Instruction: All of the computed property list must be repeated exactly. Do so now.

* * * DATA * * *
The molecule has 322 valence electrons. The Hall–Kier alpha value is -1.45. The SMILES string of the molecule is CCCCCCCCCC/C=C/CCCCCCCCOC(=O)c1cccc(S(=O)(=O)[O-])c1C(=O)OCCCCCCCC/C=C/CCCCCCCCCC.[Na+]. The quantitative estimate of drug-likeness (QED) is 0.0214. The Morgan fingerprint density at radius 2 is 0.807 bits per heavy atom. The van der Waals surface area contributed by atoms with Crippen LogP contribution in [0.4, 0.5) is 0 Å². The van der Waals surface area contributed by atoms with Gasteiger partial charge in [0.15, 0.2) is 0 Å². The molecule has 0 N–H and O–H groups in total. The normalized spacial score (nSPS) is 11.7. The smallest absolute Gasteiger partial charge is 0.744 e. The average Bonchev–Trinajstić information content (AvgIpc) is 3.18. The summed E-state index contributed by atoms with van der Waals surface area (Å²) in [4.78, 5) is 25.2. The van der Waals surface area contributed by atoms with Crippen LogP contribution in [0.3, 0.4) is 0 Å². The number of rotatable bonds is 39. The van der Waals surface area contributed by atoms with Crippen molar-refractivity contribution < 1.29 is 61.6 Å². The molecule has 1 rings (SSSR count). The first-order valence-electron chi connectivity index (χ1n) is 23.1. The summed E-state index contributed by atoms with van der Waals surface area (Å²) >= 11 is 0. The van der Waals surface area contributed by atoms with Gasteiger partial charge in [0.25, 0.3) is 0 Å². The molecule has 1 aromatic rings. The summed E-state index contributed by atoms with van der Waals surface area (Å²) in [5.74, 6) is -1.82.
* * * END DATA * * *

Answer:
The molecule has 322 valence electrons. The Hall–Kier alpha value is -1.45. The SMILES string of the molecule is CCCCCCCCCC/C=C/CCCCCCCCOC(=O)c1cccc(S(=O)(=O)[O-])c1C(=O)OCCCCCCCC/C=C/CCCCCCCCCC.[Na+]. The quantitative estimate of drug-likeness (QED) is 0.0214. The Morgan fingerprint density at radius 2 is 0.807 bits per heavy atom. The van der Waals surface area contributed by atoms with Crippen LogP contribution in [0.4, 0.5) is 0 Å². The van der Waals surface area contributed by atoms with Gasteiger partial charge in [0.15, 0.2) is 0 Å². The molecule has 0 N–H and O–H groups in total. The normalized spacial score (nSPS) is 11.7. The smallest absolute Gasteiger partial charge is 0.744 e. The average Bonchev–Trinajstić information content (AvgIpc) is 3.18. The summed E-state index contributed by atoms with van der Waals surface area (Å²) in [4.78, 5) is 25.2. The van der Waals surface area contributed by atoms with Crippen LogP contribution in [0.3, 0.4) is 0 Å². The number of rotatable bonds is 39. The van der Waals surface area contributed by atoms with Crippen molar-refractivity contribution < 1.29 is 61.6 Å². The molecule has 1 rings (SSSR count). The first-order valence-electron chi connectivity index (χ1n) is 23.1. The summed E-state index contributed by atoms with van der Waals surface area (Å²) >= 11 is 0. The van der Waals surface area contributed by atoms with Gasteiger partial charge in [0.25, 0.3) is 0 Å². The molecule has 1 aromatic rings. The summed E-state index contributed by atoms with van der Waals surface area (Å²) in [5.74, 6) is -1.82.